BRADENTON -- While the skies grew pale Monday evening at IMG Academy and the first round of the Eddie Herr International Junior Championships, Nick Bollettieri sat under a tent near court 16. The final match of the day was wrapping up and so was Bollettieri's 12-hour day.
The most famous tennis coach in the world, whose name is plastered around the campus that used to be named for him, is watching one of his many students, a freshman at IMG named Anna Campana who had her eye on an upset. Under the tent are Campana's classmates and coaches, and the crowd grows as Campana gets closer and closer to upsetting No. 15-seed Judith van Kessel.
Not long after 6 p.m. -- after about three hours on the court against Dutch star -- Campana completes her upset as Bollettieri grins and glances around the tent after each improbable point. Campana didn't do much well, but somehow she managed a 2-1 (6-2, 2-6, 7-5) win. Bollettieri is the first to greet her with a guffaw.
"Looking good baby! It's too bad you're not a fighter," the gregarious 84-year-old jokes. She laughs through her exhaustion. "You need to get your first serve in," Bollettieri reminds her. "I know," she responds, still beaming.
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Campana gets to work with Bollettieri regularly -- the coach even taught lessons Monday morning before catching about five matches throughout the day. For the some 1,500 tennis players from 90 different countries who don't spend the year in Bradenton, the Eddie Herr International also means a chance for a few days with tennis royalty and in front of college scouts.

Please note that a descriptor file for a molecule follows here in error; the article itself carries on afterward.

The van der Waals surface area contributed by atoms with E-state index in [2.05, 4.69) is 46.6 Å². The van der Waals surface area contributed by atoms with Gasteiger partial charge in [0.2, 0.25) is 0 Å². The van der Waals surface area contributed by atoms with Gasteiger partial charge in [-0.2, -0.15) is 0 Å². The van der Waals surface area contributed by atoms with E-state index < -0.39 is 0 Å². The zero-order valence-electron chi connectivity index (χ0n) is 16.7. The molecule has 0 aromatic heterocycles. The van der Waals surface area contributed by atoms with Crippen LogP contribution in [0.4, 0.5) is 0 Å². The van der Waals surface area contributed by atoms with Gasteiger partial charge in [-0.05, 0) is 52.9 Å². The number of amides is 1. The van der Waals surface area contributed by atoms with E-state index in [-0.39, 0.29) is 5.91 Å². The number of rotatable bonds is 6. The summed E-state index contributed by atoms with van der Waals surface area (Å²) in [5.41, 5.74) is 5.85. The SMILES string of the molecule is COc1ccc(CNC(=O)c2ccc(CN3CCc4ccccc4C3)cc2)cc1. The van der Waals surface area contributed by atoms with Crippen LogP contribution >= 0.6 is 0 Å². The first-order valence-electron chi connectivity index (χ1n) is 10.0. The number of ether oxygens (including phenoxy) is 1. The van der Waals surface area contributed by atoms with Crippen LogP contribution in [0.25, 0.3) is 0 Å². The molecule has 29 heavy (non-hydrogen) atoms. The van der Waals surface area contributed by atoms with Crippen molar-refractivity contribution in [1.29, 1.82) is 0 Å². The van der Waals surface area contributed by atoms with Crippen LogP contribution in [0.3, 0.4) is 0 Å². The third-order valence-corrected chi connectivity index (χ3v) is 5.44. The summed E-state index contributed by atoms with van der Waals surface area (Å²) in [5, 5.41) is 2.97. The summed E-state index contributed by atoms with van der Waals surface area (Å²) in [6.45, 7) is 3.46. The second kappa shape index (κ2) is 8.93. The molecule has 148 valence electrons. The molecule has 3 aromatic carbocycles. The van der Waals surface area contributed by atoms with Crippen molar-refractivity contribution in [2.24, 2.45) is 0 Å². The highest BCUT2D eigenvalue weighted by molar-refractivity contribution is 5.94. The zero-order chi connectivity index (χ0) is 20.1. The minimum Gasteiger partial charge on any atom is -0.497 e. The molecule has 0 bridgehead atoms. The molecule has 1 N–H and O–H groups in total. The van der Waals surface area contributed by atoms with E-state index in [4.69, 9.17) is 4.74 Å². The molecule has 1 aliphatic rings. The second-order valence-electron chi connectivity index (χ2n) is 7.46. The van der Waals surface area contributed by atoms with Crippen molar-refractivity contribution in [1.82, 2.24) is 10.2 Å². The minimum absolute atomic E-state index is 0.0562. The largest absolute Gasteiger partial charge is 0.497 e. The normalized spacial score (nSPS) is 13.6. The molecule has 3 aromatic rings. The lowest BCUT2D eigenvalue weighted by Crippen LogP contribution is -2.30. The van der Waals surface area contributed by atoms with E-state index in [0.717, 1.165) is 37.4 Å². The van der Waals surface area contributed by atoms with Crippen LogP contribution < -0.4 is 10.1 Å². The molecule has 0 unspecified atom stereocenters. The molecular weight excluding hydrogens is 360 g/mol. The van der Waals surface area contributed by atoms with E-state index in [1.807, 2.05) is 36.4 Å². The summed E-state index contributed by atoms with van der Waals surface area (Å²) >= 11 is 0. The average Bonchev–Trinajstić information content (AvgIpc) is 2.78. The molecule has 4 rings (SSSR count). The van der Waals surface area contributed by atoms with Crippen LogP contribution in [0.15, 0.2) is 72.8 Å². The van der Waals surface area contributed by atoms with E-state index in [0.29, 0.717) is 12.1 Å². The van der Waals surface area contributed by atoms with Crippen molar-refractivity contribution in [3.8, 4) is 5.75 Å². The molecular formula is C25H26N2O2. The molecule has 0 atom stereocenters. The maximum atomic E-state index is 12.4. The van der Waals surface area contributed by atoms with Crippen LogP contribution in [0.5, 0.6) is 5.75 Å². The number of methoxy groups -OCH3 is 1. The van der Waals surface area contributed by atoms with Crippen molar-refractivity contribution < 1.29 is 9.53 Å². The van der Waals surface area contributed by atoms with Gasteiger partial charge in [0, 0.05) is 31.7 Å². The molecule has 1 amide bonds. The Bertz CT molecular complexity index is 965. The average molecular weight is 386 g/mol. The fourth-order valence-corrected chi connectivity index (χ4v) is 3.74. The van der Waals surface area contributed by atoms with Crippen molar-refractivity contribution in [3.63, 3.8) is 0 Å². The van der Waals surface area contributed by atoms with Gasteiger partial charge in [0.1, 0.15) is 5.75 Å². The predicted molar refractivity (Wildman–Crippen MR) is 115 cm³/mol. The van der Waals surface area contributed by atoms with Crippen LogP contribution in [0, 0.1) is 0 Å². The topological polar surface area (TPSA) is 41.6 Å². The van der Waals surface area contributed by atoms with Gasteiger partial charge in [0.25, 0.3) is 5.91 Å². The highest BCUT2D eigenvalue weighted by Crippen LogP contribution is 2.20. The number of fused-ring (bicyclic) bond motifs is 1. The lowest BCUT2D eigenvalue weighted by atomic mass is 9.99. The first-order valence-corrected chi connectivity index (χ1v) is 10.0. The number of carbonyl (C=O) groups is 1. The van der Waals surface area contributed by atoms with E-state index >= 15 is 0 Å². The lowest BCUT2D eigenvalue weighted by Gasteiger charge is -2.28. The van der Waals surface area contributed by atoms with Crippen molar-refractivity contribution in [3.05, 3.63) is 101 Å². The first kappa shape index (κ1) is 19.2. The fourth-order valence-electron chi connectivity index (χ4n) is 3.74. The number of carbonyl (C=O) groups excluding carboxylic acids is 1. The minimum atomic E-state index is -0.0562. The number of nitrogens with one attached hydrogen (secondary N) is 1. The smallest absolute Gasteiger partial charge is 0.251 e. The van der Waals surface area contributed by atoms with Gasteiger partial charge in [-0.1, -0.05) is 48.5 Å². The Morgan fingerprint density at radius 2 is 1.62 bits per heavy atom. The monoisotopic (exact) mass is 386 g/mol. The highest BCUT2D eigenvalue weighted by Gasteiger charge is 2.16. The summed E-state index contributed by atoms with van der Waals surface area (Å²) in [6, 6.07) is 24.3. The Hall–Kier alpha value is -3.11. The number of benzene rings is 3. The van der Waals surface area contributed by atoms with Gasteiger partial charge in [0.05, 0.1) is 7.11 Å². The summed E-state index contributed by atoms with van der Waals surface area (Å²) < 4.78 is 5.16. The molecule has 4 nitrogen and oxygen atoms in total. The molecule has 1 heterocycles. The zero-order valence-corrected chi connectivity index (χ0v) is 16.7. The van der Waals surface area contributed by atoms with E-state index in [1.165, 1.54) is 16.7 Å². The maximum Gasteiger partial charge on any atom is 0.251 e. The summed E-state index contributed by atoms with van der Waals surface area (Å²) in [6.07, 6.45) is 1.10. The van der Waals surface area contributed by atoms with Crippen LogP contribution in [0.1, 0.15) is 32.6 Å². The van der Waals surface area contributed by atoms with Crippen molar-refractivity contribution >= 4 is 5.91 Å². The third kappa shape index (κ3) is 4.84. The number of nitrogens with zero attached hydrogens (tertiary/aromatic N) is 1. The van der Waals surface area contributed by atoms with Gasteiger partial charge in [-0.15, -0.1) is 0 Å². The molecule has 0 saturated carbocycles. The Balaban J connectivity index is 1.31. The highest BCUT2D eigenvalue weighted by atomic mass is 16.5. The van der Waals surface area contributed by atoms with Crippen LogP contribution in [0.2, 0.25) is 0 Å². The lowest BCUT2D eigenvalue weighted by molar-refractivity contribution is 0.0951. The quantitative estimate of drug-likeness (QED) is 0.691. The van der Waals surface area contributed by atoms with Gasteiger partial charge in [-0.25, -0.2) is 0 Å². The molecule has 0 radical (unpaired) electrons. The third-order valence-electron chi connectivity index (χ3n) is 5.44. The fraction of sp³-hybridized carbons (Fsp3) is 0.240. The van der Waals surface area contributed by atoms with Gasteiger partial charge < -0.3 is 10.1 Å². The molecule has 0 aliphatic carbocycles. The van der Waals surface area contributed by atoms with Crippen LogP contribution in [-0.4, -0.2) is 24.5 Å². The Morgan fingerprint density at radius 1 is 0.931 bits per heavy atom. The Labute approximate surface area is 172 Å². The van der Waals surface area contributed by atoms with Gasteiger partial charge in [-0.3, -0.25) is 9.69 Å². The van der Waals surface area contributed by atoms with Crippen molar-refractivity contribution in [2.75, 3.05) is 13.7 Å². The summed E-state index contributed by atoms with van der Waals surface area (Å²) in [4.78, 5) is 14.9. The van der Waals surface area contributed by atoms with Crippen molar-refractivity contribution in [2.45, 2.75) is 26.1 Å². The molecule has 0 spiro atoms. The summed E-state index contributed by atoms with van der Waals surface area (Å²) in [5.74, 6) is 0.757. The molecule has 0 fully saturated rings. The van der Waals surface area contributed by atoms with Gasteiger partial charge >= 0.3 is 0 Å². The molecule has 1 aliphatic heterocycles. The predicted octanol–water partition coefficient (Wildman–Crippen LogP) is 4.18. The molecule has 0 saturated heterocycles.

"What's kind of good is to see the next kids who are trying to get college scholarships and hopefully a few of these will be professionals, but it's a long road," Bollettieri said. "You think you have a good student, and then you come here to see the world talent, and then you say, 'Holy mackerel.'"
After five days of qualifying, the main draw of the Eddie Herr began Monday without too many early upsets. The first round concludes Tuesday, and that night Bollettieri will speak at a players party.
Chances are he'll already have shared at least a few words for everyone at the party before then, though.
"What's so good about the tournament is that it's able to be played on one site where everybody can see it," Bollettieri said.
Some of the players, like Campana, are his pupils, and at the Herr he can watch them play on one of the largest stages of their young careers. Others introduce themselves between games as Bollettieri fields phone calls or jots notes in a planner. After every match he watches, he makes sure to greet both players.
Before walking a few dozen yards to watch Campana's epic, Bollettieri sat in a set to bleachers while Sanyukta Gawande, another Ascender, set Lia Pena, 2-0 (6-1, 6-0).
"It's kind of nice that I get to see a lot of the students," Bollettieri said, "and that's what's gratifying for me."
He poses for a picture with Gawande and his student's parents thank Bollettieri profusely for his help and kind words.
And then he seeks out Pena. He gives the Venezuelan a few words of encouragement and a moment to remember -- words of advice from the man who has coached Andre Agassi, Monica Seles, Maria Sharapova, and Venus and Serena Williams.
He does the same for van Kessel, the victim of an upset at the hands of one of his pupils.
"She didn't have anything," he tells her, "except heart."